Small companies like BuildZoom, a start-up in San Francisco that helps people find construction contractors, are unable to compete for H-1B visas with large outsourcing companies that flood the system with requests. Credit Jason Henry for The New York Times
“The H-1B program is critical as a way for employers to fill skill gaps and for really talented people to come to the United States,” said Ronil Hira, a professor at Howard University who studies visa programs. “But the outsourcing companies are squeezing out legitimate users of the program,” he said. “The H-1Bs are actually pushing jobs offshore.”
Those firms have used the visas to bring their employees, mostly from India, for large contracts to take over work at American businesses. And as the share of H-1B visas obtained by outsourcing firms has grown, more Americans say they are being
put out of work, or are seeing their jobs moved overseas.
Of the 20 companies that received the most H-1B visas in 2014, 13 were global outsourcing operations, according to an analysis of federal records by Professor Hira. The top 20 companies took about 40 percent of the visas available — about 32,000 — while more than 10,000 other employers received far fewer visas each. And about half of the applications in 2014 were rejected entirely because the quota had been met.
Two of those applications came from Mark Merkelbach and his small engineering firm in Seattle. For water projects in China, he needed engineers and landscapers who speak Mandarin, and he could not find them in the local market. With his H-1B visas denied, Mr. Merkelbach had to move the jobs to Taiwan.
Another denial went to Atulya Pandey, an entrepreneur from Nepal who founded an Internet company in the United States and now can no longer work legally in this country for his own business.
The top companies receiving H-1B visas in recent years, Professor Hira found, include Tata Consultancy Services, known as TCS,
Infosys and Wipro, all outsourcing giants based in India; Cognizant, with headquarters in New Jersey; and Accenture, a global operation incorporated in Ireland.
“They have spent a lot of time and money creating a business model that fits within the rules so they can use the visas to offer cheaper labor,” said Bruce Morrison, a lawyer representing an association of American engineers.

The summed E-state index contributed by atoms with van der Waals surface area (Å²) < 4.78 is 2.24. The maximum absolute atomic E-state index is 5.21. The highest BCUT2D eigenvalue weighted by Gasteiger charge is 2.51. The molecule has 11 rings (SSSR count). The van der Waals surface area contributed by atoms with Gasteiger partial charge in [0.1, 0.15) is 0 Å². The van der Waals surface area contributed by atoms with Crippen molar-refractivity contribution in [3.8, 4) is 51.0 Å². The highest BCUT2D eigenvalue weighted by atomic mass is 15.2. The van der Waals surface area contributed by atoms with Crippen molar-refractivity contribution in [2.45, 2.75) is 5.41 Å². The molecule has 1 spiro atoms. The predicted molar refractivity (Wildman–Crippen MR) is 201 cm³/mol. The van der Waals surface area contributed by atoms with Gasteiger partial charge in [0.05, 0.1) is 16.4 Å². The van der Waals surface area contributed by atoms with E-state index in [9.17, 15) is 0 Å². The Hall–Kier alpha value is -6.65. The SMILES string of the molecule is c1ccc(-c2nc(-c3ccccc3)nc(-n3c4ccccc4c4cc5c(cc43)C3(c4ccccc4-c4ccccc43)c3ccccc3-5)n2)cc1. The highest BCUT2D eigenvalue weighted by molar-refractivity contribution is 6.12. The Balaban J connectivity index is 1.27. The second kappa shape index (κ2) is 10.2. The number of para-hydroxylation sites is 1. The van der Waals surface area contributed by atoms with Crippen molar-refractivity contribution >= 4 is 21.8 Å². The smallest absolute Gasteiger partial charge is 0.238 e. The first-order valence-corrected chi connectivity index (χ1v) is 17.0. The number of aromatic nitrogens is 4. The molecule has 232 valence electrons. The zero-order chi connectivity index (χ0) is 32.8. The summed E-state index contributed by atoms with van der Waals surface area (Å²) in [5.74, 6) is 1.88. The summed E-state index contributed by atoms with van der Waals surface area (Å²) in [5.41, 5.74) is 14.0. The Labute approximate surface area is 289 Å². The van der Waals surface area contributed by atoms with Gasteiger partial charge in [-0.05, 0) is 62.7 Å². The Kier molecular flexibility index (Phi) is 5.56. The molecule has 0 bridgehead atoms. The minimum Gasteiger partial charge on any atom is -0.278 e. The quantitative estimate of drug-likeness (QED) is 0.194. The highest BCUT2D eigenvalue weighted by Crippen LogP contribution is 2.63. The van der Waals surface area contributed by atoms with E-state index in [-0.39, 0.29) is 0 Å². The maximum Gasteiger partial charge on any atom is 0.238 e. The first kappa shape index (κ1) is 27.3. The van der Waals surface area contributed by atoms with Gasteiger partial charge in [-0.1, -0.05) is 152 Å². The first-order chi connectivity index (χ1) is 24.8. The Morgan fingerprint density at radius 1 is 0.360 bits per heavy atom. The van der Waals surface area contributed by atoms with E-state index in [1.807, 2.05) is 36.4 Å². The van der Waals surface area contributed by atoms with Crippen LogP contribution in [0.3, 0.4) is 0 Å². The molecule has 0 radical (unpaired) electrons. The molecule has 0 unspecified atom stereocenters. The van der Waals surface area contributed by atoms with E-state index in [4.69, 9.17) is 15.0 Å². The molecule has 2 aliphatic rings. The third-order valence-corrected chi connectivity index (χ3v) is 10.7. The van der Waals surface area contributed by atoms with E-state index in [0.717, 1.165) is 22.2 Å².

For example, federal law requires global companies employing large numbers of H-1B workers to sign a declaration saying they will not displace Americans. But there is a loophole: An exemption cancels that requirement if employers pay H-1B workers at least $60,000 a year — significantly less than an experienced technology worker’s salary in many parts of the country.
Many of the outsourcing firms’ temporary workers earn $60,000 or just a little more, according to federal data compiled by Professor Hira.
the immigration visas offered by the United States, the H-1B program stands out for its peculiar rules. The annual quota includes 65,000 visas for foreign workers applying for the first time, while the remaining 20,000 are for foreign students graduating with advanced degrees from American universities. Each year the period for applications opens on April 1, and they are accepted first come first served.
Federal officials allow only one application for each foreign worker. But there is no limit on the number of visas a company can seek. A company with thousands of employees can submit many applications. By law, if applications quickly exceed the quota, officials use a computer-run lottery to select the visa recipients.
David Petersen, a co-founder of BuildZoom in San Francisco, said he had opened a public search when it was time to hire more engineers for his start-up. Credit Jason Henry for The New York Times
Recently, demand for the visas has soared; each year since 2013 the selection went to the lottery. This year, 233,000 applications were received in just seven days, and about two-thirds were denied because the quota was met.
Immigration officials do not acknowledge the outsourcing firms’ advantage. “The selection process is completely random,” said Shinichi Inouye, a spokesman for United States Citizenship and Immigration Services, the agency in charge of the visa program. “We cannot speculate as to why one company has more petitions selected in the cap.”
But Mr. Négri, who is now 27, wanted to understand it. He had been hired by David Petersen through an open job search after he posted his professional profile online. Mr. Petersen was looking for engineers to expand his start-up, BuildZoom, which helps people find construction contractors.
“I was just looking for great people,” said Mr. Petersen, in San Francisco. “And Théo had been building cool stuff since he was a 13-year-old.” Mr. Petersen said he had hired several local tech workers at the same time, and Mr. Négri, rather than displacing Americans, brought in more.
Then his visa was denied. So Mr. Négri
combed through public documents that employers file with the Department of Labor as a first step in an H-1B application. For the limited quota of visas, Mr. Négri discovered, the outsourcing companies had submitted far more applications than a small company like BuildZoom could manage or afford — each application costs up to $4,000.
Atulya Pandey, right, an entrepreneur from Nepal who founded an Internet company, Pagevamp, in the United States with Vincent Sanchez-Gomez, left, in New York in September. Mr. Pandey, who was denied an H-1B visa, had to set up shop back in Nepal to try to manage the growing company, which is based in New York. Credit Richard Perry/The New York Times